Coin's arrival isn't universally welcomed - the rats and the gargoyles are amongst the first to flee, while the books in the University's library are distinctly unsettled. Rincewind, now acting as the University's honourary assistant librarian, is the first member of staff to realise there's something strange happening and nips off to the pub in a panic with the Librarian (an orang-utan), and his Luggage. (Luggage is a large brass-bound box, made from sapient pearwood - the same material wizard's staff is traditionally made from. It can move around by itself, has rather a vicious temper and - like Dr Who's Tardis - appears to be much bigger on the inside than on the outside). While Rincewind has been lucky enough to avoid Coin at the University, he's unfortunate enough to be apprehended by Conina at the Mended Drum. Conina, a very successful thief, is the daughter of Cohen the Barbarian and has pilfered the Archchancellor's Hat from the University. In this case, however, she stole the hat at its own request. (It is a magic hat after all...and it has realised that Coin's arrival will signal the Apocralypse). Under the Hat's instructions, Rincewind and Conina travel to Klatch, where the Hat believes there is a mind devious enough to wear it...and stand against the Sourcerer.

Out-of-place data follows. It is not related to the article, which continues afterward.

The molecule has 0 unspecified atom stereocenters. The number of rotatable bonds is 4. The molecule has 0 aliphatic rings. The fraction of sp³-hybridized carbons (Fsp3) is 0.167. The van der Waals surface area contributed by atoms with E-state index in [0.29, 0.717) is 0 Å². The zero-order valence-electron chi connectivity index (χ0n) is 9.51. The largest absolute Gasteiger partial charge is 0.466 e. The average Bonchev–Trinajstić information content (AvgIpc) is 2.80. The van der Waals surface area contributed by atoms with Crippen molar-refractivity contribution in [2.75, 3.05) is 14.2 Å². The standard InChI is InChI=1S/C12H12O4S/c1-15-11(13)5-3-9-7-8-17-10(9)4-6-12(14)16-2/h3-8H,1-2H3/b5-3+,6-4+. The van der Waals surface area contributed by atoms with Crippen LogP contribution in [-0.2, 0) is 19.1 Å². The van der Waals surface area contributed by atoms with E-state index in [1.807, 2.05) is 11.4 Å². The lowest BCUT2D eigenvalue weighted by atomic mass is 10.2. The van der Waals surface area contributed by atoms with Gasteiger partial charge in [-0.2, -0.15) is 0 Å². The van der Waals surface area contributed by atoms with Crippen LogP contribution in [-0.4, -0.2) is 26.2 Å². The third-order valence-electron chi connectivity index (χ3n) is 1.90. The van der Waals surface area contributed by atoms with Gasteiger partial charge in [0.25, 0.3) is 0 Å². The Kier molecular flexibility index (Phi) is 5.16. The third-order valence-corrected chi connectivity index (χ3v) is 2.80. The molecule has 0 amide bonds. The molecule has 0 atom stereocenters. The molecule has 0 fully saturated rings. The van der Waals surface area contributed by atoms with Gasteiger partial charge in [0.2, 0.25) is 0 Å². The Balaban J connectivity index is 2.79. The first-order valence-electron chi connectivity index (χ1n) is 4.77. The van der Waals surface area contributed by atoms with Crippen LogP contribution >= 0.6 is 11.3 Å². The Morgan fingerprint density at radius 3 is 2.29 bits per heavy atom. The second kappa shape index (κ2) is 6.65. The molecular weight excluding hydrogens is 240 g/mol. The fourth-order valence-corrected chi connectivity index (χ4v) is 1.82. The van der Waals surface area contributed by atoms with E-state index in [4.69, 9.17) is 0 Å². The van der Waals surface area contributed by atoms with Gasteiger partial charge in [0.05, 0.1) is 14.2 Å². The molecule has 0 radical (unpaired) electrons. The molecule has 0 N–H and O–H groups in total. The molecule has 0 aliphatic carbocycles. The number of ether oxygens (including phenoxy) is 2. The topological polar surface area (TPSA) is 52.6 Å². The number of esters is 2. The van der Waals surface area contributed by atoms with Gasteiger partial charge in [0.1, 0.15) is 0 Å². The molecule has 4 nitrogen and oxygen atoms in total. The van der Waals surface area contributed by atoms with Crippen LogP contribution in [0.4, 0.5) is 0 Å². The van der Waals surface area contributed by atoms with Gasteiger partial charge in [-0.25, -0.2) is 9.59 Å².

As usual from Pratchett, this is an easily read, rather silly and very enjoyable book.
2 of 2 people found the following review helpful
on 11 January 2011
Pleased with book, although postal services, did delay this book especially as it was for Christmas, but it did come in time, I knew that Amazon had despatched it.
Terry continues to produce all aspects that you expect
on 1 August 2011
This is the 5th book in the critically acclaimed DiscWorld series and they appear to go from strength to strength. I thoroughy enjoyed books 1-4 which I read prior to this one, and now this one, Sourcery, is my new favourite (I seem to say that about all of them as I read them :-p)